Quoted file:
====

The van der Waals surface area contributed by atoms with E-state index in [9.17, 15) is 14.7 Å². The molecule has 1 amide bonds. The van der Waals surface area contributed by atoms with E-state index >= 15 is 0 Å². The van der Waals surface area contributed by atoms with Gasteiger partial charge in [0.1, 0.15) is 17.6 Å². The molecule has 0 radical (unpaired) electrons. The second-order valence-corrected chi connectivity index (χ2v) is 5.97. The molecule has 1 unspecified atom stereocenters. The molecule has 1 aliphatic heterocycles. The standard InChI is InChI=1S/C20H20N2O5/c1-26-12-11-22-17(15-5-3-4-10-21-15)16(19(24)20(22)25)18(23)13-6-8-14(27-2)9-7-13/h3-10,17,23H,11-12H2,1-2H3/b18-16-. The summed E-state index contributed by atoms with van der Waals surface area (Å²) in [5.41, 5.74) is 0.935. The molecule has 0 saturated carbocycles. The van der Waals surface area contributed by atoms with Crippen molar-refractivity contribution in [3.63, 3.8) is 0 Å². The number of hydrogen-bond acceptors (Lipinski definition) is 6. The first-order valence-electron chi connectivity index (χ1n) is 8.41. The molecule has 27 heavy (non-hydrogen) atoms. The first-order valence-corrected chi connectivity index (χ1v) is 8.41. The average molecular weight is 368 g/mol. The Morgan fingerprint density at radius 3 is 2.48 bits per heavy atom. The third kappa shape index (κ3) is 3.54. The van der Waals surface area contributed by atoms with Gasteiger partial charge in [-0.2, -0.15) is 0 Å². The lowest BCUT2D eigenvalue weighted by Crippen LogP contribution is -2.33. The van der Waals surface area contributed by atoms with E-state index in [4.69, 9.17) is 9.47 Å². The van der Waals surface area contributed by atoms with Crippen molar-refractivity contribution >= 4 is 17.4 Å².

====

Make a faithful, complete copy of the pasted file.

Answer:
The van der Waals surface area contributed by atoms with E-state index in [9.17, 15) is 14.7 Å². The molecule has 1 amide bonds. The van der Waals surface area contributed by atoms with E-state index >= 15 is 0 Å². The van der Waals surface area contributed by atoms with Gasteiger partial charge in [0.1, 0.15) is 17.6 Å². The molecule has 0 radical (unpaired) electrons. The second-order valence-corrected chi connectivity index (χ2v) is 5.97. The molecule has 1 unspecified atom stereocenters. The molecule has 1 aliphatic heterocycles. The standard InChI is InChI=1S/C20H20N2O5/c1-26-12-11-22-17(15-5-3-4-10-21-15)16(19(24)20(22)25)18(23)13-6-8-14(27-2)9-7-13/h3-10,17,23H,11-12H2,1-2H3/b18-16-. The summed E-state index contributed by atoms with van der Waals surface area (Å²) in [5.41, 5.74) is 0.935. The molecule has 0 saturated carbocycles. The van der Waals surface area contributed by atoms with Crippen molar-refractivity contribution in [3.63, 3.8) is 0 Å². The number of hydrogen-bond acceptors (Lipinski definition) is 6. The first-order valence-electron chi connectivity index (χ1n) is 8.41. The molecule has 27 heavy (non-hydrogen) atoms. The first-order valence-corrected chi connectivity index (χ1v) is 8.41. The average molecular weight is 368 g/mol. The Morgan fingerprint density at radius 3 is 2.48 bits per heavy atom. The third kappa shape index (κ3) is 3.54. The van der Waals surface area contributed by atoms with Gasteiger partial charge in [-0.2, -0.15) is 0 Å². The lowest BCUT2D eigenvalue weighted by Crippen LogP contribution is -2.33. The van der Waals surface area contributed by atoms with E-state index in [4.69, 9.17) is 9.47 Å². The van der Waals surface area contributed by atoms with Crippen molar-refractivity contribution >= 4 is 17.4 Å².